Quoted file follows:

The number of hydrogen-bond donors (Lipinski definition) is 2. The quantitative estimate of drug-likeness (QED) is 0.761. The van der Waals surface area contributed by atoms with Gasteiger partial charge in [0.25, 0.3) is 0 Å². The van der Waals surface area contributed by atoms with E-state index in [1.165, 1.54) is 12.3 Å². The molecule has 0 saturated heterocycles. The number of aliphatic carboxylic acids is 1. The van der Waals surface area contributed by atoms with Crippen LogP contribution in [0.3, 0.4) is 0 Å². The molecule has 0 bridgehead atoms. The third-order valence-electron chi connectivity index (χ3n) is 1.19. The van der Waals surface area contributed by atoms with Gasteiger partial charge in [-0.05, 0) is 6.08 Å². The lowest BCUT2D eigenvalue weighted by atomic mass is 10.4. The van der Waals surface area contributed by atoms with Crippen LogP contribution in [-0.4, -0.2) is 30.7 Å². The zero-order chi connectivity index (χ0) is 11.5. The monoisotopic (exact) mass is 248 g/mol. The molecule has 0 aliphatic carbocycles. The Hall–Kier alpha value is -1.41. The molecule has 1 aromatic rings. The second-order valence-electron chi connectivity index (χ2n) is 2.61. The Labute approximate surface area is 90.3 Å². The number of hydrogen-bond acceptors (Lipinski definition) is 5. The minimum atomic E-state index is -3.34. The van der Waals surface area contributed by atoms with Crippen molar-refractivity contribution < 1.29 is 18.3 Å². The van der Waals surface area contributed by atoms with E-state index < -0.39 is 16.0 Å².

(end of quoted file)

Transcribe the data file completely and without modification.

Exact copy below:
The number of hydrogen-bond donors (Lipinski definition) is 2. The quantitative estimate of drug-likeness (QED) is 0.761. The van der Waals surface area contributed by atoms with Gasteiger partial charge in [0.25, 0.3) is 0 Å². The van der Waals surface area contributed by atoms with E-state index in [1.165, 1.54) is 12.3 Å². The molecule has 0 saturated heterocycles. The number of aliphatic carboxylic acids is 1. The van der Waals surface area contributed by atoms with Crippen LogP contribution in [0.3, 0.4) is 0 Å². The molecule has 0 bridgehead atoms. The third-order valence-electron chi connectivity index (χ3n) is 1.19. The van der Waals surface area contributed by atoms with Gasteiger partial charge in [-0.05, 0) is 6.08 Å². The lowest BCUT2D eigenvalue weighted by atomic mass is 10.4. The van der Waals surface area contributed by atoms with Crippen LogP contribution in [-0.4, -0.2) is 30.7 Å². The zero-order chi connectivity index (χ0) is 11.5. The monoisotopic (exact) mass is 248 g/mol. The molecule has 0 aliphatic carbocycles. The Hall–Kier alpha value is -1.41. The molecule has 1 aromatic rings. The second-order valence-electron chi connectivity index (χ2n) is 2.61. The Labute approximate surface area is 90.3 Å². The number of hydrogen-bond acceptors (Lipinski definition) is 5. The minimum atomic E-state index is -3.34. The van der Waals surface area contributed by atoms with Crippen molar-refractivity contribution < 1.29 is 18.3 Å². The van der Waals surface area contributed by atoms with E-state index < -0.39 is 16.0 Å².